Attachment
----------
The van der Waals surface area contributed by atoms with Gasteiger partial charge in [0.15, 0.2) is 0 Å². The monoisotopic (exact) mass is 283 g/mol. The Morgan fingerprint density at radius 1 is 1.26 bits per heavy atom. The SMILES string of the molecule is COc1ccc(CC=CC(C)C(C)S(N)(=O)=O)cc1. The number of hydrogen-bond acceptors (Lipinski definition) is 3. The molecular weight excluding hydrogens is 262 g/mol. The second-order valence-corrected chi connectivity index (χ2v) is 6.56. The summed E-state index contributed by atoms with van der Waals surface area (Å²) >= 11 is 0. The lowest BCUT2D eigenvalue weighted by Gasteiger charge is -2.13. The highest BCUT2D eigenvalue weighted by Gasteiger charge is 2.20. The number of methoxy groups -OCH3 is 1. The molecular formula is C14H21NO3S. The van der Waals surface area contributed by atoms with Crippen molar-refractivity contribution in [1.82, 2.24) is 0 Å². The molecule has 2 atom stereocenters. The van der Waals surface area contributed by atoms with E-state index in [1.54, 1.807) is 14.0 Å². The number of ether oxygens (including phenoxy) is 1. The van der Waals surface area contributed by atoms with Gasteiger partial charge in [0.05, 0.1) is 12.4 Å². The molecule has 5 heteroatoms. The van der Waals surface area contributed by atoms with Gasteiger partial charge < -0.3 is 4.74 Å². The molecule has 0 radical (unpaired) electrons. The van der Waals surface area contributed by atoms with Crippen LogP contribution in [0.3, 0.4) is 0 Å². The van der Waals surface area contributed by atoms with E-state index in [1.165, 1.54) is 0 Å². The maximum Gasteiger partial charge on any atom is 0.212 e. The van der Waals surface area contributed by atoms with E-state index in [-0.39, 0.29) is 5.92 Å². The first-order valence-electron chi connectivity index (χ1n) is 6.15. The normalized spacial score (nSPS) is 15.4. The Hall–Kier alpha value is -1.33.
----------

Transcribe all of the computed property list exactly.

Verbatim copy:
The van der Waals surface area contributed by atoms with Gasteiger partial charge in [0.15, 0.2) is 0 Å². The monoisotopic (exact) mass is 283 g/mol. The Morgan fingerprint density at radius 1 is 1.26 bits per heavy atom. The SMILES string of the molecule is COc1ccc(CC=CC(C)C(C)S(N)(=O)=O)cc1. The number of hydrogen-bond acceptors (Lipinski definition) is 3. The molecular weight excluding hydrogens is 262 g/mol. The second-order valence-corrected chi connectivity index (χ2v) is 6.56. The summed E-state index contributed by atoms with van der Waals surface area (Å²) >= 11 is 0. The lowest BCUT2D eigenvalue weighted by Gasteiger charge is -2.13. The highest BCUT2D eigenvalue weighted by Gasteiger charge is 2.20. The number of methoxy groups -OCH3 is 1. The molecular formula is C14H21NO3S. The van der Waals surface area contributed by atoms with Crippen molar-refractivity contribution in [1.82, 2.24) is 0 Å². The molecule has 2 atom stereocenters. The van der Waals surface area contributed by atoms with E-state index in [1.54, 1.807) is 14.0 Å². The number of ether oxygens (including phenoxy) is 1. The van der Waals surface area contributed by atoms with Gasteiger partial charge in [0.05, 0.1) is 12.4 Å². The molecule has 5 heteroatoms. The van der Waals surface area contributed by atoms with Gasteiger partial charge < -0.3 is 4.74 Å². The molecule has 0 radical (unpaired) electrons. The van der Waals surface area contributed by atoms with Crippen LogP contribution in [0.3, 0.4) is 0 Å². The van der Waals surface area contributed by atoms with E-state index in [1.165, 1.54) is 0 Å². The maximum Gasteiger partial charge on any atom is 0.212 e. The van der Waals surface area contributed by atoms with E-state index in [-0.39, 0.29) is 5.92 Å². The first-order valence-electron chi connectivity index (χ1n) is 6.15. The normalized spacial score (nSPS) is 15.4. The Hall–Kier alpha value is -1.33.